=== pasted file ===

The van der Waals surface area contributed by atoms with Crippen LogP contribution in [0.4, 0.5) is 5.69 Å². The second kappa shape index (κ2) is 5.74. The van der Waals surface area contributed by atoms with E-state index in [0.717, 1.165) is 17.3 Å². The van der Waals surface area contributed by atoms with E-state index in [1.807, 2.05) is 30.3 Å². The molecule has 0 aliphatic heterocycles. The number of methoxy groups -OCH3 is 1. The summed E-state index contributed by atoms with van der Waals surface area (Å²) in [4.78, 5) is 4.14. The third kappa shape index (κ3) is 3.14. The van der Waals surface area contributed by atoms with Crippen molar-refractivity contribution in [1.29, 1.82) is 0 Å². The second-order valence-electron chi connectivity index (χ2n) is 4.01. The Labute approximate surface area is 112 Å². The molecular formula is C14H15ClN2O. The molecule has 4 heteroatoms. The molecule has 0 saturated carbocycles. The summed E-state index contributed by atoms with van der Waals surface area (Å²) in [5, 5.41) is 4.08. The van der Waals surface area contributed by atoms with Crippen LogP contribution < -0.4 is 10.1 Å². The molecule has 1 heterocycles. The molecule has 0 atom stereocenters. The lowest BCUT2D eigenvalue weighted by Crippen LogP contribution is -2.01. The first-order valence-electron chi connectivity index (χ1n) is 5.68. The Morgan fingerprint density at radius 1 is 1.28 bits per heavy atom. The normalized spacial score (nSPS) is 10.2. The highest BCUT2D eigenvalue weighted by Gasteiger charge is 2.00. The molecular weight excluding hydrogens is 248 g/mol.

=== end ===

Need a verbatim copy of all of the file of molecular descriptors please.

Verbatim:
The van der Waals surface area contributed by atoms with Crippen LogP contribution in [0.4, 0.5) is 5.69 Å². The second kappa shape index (κ2) is 5.74. The van der Waals surface area contributed by atoms with E-state index in [0.717, 1.165) is 17.3 Å². The van der Waals surface area contributed by atoms with E-state index in [1.807, 2.05) is 30.3 Å². The molecule has 0 aliphatic heterocycles. The number of methoxy groups -OCH3 is 1. The summed E-state index contributed by atoms with van der Waals surface area (Å²) in [4.78, 5) is 4.14. The third kappa shape index (κ3) is 3.14. The van der Waals surface area contributed by atoms with Crippen molar-refractivity contribution in [1.29, 1.82) is 0 Å². The second-order valence-electron chi connectivity index (χ2n) is 4.01. The Labute approximate surface area is 112 Å². The molecular formula is C14H15ClN2O. The molecule has 4 heteroatoms. The molecule has 0 saturated carbocycles. The summed E-state index contributed by atoms with van der Waals surface area (Å²) in [5, 5.41) is 4.08. The van der Waals surface area contributed by atoms with Crippen LogP contribution < -0.4 is 10.1 Å². The molecule has 1 heterocycles. The molecule has 0 atom stereocenters. The lowest BCUT2D eigenvalue weighted by Crippen LogP contribution is -2.01. The first-order valence-electron chi connectivity index (χ1n) is 5.68. The Morgan fingerprint density at radius 1 is 1.28 bits per heavy atom. The normalized spacial score (nSPS) is 10.2. The highest BCUT2D eigenvalue weighted by Gasteiger charge is 2.00. The molecular weight excluding hydrogens is 248 g/mol.